Osborne Dam

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Osborne Dam
Osborne spillway.jpg
Osborne Spillway
Official name Osborne Dam
Location Mutare
Coordinates 18°45′59″S 32°29′08″E / 18.76639°S 32.48556°E / -18.76639; 32.48556Coordinates: 18°45′59″S 32°29′08″E / 18.76639°S 32.48556°E / -18.76639; 32.48556
Construction began 1991
Dam and spillways
Impounds Odzi River
Height 66 metres
Length 1007 metres
Reservoir
Total capacity 400 million cubic metres
Catchment area 1392 km²
Surface area 2600 ha

The Osborne Dam site on the Odzi River, Zimbabwe, was identified in the 1950s by the planning engineers of the Ministry of Water. Cored drilling investigations on the two possible alignments were completed in the 1960s. After the completion of Mazvikadei dam [1985-'88] under Italian aid finance, further funding became available for the project and when the 10 000 hectares of potential irrigable land was identified downstream the project was approved in 1989 by the multi-ministry irrigation committee of the Zimbabwe Government.

Technical details[edit]

Osborne Dam is an earth embankment dam, creating a reservoir with a surface area of 2600 hectares, storing 400,000 megalitres on the Odzi River, a tributary of the Save River, in Zimbabwe The catchment area is 1392 km² the embankment is 66 metres high, crest length 1007 metres and the volume of earth in the embankment is 5.1 Million cubic metres. The spillway is the "drop inlet" type with a crest radius of 15.7 metres, a 6 metre diameter shaft and conduit conveys the overflow to the flip bucket. The catchment area of 2 400 square kilometres stretches up to the source of the Odzi river in the high rainfall area just south of Juliasdale. The construction was financed with aid supplied by the Italian Government, the main contractor was Salini Costuttori SpA, with local subcontractors K.W.Blasting doing tunneling and hard excavation. [1] It is operated to supply water to irrigation schemes in Chimanimani and Chipinge Districts.[2]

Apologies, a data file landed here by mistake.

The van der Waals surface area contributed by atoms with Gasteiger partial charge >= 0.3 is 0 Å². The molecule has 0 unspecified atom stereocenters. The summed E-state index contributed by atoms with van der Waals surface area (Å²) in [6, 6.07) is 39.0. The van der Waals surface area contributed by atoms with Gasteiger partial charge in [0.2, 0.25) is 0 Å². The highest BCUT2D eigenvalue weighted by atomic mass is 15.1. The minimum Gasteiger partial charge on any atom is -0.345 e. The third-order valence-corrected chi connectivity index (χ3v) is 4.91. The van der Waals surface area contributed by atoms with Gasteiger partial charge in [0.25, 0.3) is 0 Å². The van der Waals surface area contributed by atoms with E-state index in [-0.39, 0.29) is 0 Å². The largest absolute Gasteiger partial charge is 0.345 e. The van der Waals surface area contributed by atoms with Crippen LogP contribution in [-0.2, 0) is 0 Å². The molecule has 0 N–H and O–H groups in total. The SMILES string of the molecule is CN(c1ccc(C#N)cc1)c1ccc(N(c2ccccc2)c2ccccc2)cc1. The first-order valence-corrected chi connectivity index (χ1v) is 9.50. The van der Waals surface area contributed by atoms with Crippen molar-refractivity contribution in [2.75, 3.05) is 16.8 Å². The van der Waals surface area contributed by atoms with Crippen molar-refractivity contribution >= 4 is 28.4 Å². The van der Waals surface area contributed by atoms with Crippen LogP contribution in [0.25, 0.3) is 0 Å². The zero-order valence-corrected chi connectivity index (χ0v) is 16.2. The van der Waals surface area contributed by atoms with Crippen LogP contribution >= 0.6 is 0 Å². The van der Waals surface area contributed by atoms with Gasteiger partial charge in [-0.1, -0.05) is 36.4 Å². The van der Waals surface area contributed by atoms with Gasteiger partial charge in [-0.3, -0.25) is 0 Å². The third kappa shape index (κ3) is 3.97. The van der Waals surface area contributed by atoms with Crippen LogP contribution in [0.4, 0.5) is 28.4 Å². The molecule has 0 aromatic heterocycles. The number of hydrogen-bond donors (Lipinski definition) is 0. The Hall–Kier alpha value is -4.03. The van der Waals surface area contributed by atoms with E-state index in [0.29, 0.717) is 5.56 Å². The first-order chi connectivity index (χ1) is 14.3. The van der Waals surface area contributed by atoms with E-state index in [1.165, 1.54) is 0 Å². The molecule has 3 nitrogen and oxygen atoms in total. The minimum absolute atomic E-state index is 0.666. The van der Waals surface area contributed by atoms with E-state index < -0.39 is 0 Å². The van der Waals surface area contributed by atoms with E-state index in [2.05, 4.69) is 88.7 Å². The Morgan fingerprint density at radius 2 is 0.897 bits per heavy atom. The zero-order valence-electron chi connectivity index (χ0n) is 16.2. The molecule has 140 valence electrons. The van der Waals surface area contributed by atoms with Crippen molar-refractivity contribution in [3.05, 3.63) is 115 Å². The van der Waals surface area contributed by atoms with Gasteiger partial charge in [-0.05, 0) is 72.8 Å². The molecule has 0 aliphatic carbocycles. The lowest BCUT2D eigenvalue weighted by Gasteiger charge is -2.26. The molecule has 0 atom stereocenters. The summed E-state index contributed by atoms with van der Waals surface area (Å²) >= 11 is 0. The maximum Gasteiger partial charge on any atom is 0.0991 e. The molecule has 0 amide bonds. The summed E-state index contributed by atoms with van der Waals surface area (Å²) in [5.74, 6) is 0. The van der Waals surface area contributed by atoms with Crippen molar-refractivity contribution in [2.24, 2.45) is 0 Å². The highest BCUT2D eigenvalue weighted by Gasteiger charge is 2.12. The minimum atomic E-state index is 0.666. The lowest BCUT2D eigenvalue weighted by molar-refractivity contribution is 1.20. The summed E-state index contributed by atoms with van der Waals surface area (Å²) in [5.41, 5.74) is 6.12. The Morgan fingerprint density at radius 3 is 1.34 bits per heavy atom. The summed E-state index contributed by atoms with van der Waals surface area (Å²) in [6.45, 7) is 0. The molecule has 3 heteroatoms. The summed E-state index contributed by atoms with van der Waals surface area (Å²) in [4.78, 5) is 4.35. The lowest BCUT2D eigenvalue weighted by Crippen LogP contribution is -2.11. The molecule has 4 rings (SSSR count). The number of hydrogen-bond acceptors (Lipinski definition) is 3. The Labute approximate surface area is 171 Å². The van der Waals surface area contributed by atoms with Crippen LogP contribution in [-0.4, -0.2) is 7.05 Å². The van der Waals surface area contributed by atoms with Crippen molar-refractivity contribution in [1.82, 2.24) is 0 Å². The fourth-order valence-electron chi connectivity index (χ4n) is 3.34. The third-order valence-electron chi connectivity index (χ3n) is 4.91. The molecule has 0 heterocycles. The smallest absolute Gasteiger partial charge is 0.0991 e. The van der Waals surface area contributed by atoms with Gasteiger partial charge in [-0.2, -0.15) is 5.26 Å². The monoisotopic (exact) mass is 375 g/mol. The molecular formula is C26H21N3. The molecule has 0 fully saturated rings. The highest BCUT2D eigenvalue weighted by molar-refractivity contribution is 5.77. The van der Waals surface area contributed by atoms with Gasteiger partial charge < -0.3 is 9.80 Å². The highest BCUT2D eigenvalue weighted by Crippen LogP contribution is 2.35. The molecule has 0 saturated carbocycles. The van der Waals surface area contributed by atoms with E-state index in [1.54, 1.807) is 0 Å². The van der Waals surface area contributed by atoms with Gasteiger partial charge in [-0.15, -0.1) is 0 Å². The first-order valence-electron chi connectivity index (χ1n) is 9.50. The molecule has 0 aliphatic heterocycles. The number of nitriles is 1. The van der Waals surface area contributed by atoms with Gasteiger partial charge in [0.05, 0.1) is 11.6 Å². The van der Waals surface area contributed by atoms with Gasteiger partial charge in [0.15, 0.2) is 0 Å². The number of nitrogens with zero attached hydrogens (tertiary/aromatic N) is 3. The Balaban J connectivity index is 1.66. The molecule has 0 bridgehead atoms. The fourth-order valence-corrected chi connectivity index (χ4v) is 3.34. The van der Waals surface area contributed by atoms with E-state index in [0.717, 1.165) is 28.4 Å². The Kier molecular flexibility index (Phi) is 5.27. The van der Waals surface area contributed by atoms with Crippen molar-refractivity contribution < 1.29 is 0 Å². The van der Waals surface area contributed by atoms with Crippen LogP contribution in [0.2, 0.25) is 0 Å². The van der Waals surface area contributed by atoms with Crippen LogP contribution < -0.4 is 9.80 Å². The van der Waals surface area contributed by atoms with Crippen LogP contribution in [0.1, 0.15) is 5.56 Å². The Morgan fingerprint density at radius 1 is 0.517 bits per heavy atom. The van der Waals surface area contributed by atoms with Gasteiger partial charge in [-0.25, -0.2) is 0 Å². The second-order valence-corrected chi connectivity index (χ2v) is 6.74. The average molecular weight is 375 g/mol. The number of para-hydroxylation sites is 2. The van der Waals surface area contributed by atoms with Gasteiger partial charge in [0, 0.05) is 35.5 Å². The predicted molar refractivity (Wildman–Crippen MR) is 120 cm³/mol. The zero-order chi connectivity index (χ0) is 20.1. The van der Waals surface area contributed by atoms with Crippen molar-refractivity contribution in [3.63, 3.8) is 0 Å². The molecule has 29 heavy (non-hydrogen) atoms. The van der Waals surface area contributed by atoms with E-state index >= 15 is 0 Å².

Recreational Park[edit]

The lake stretches for 16 kilometres up to the Odzi River and 15 kilometres along its Nyatande tributary. The lake is over 6 kilometres wide and 66 metres deep. The area has a moderate climate with an average temperature of 24 degrees Celsius.

Facilities available at Osborne Dam include a rest camp and a camping site. A rest camp with self-catering lodges is located at a vantage point overlooking the lake. The large camping site can accommodate 300 campers has braai facilities and electric points distributed at every other site and is an ideal location for fishing and boating tournaments.

Activities

  • Fishing – one of the most popular activities. Bass Masters Societies view this dam as potential record catch territory. Anglers will most certainly enjoy this experience in the generally cool environs.
  • Boating – the vast water body gives boating enthusiasts an expansive area to race or just cruise around.
  • Birding – this an increasingly popular activity as the park has become home to a wide range of aquatic and terrestrial birds.
  • Walking safaris – walking paths along the dam wall and around the shores, down the Odzi River and in the nearby hills (Mt Jenya) provide a wide range of scenery for trail enthusiasts.
  • Game drive – there is a 102 kilometre drive around the lake which includes access to several of the nearby rural areas.
  • Pony rides – pony rides around the lake shore can be arranged with the tourist office
  • Windsurfing – Ideal conditions with a steady western breeze
  • Canoeing – Beautiful inlets and waterways for the canoe enthusiast.

Image gallery[edit]

References[edit]

  1. ^ Symphorian, G.R., Madamombe, E., van der Zaag, P. (2003). "Dam operation for environmental water releases; the case of Osborne dam, Save catchment, Zimbabwe" (abstract). Physics and Chemistry of the Earth 28: 985–993. doi:10.1016/j.pce.2003.08.012. Retrieved 2009-01-29. 
  2. ^ Love, F., Madamombe, E., Marshall, B., Kaseke, E. (2006). "Preliminary estimate of environmental flow requirements of the Rusape River, Zimbabwe" (abstract). Physics and Chemistry of the Earth 31: 864–869. doi:10.1016/j.pce.2006.08.005. Retrieved 2009-01-29.